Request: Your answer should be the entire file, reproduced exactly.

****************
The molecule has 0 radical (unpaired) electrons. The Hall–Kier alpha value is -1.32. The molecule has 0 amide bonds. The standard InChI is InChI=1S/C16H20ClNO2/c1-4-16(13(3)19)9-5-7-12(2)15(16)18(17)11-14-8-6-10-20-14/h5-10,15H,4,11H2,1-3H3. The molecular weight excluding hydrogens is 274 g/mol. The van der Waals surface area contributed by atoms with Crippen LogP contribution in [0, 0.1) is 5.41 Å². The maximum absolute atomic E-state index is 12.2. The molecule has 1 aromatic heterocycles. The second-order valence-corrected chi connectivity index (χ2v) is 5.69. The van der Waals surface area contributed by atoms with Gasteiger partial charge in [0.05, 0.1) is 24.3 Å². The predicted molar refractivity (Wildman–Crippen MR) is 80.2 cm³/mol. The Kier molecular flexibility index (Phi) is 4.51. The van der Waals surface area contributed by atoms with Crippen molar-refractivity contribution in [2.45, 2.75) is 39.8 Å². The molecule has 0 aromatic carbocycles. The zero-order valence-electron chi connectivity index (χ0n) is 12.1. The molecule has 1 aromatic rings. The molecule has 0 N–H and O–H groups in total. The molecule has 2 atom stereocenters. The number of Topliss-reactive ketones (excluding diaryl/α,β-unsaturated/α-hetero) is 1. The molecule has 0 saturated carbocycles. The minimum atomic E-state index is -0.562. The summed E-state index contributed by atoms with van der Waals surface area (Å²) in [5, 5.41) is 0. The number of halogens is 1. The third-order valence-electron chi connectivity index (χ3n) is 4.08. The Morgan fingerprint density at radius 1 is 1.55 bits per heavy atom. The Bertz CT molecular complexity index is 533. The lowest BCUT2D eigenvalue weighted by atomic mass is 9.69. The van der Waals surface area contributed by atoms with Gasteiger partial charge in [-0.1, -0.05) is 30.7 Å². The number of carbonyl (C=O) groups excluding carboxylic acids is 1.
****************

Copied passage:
The molecule has 0 radical (unpaired) electrons. The Hall–Kier alpha value is -1.32. The molecule has 0 amide bonds. The standard InChI is InChI=1S/C16H20ClNO2/c1-4-16(13(3)19)9-5-7-12(2)15(16)18(17)11-14-8-6-10-20-14/h5-10,15H,4,11H2,1-3H3. The molecular weight excluding hydrogens is 274 g/mol. The van der Waals surface area contributed by atoms with Crippen LogP contribution in [0, 0.1) is 5.41 Å². The maximum absolute atomic E-state index is 12.2. The molecule has 1 aromatic heterocycles. The second-order valence-corrected chi connectivity index (χ2v) is 5.69. The van der Waals surface area contributed by atoms with Gasteiger partial charge in [0.05, 0.1) is 24.3 Å². The predicted molar refractivity (Wildman–Crippen MR) is 80.2 cm³/mol. The Kier molecular flexibility index (Phi) is 4.51. The van der Waals surface area contributed by atoms with Crippen molar-refractivity contribution in [2.45, 2.75) is 39.8 Å². The molecule has 0 aromatic carbocycles. The zero-order valence-electron chi connectivity index (χ0n) is 12.1. The molecule has 1 aromatic rings. The molecule has 0 N–H and O–H groups in total. The molecule has 2 atom stereocenters. The number of Topliss-reactive ketones (excluding diaryl/α,β-unsaturated/α-hetero) is 1. The molecule has 0 saturated carbocycles. The minimum atomic E-state index is -0.562. The summed E-state index contributed by atoms with van der Waals surface area (Å²) in [5, 5.41) is 0. The number of halogens is 1. The third-order valence-electron chi connectivity index (χ3n) is 4.08. The Morgan fingerprint density at radius 1 is 1.55 bits per heavy atom. The Bertz CT molecular complexity index is 533. The lowest BCUT2D eigenvalue weighted by atomic mass is 9.69. The van der Waals surface area contributed by atoms with Gasteiger partial charge in [-0.1, -0.05) is 30.7 Å². The number of carbonyl (C=O) groups excluding carboxylic acids is 1.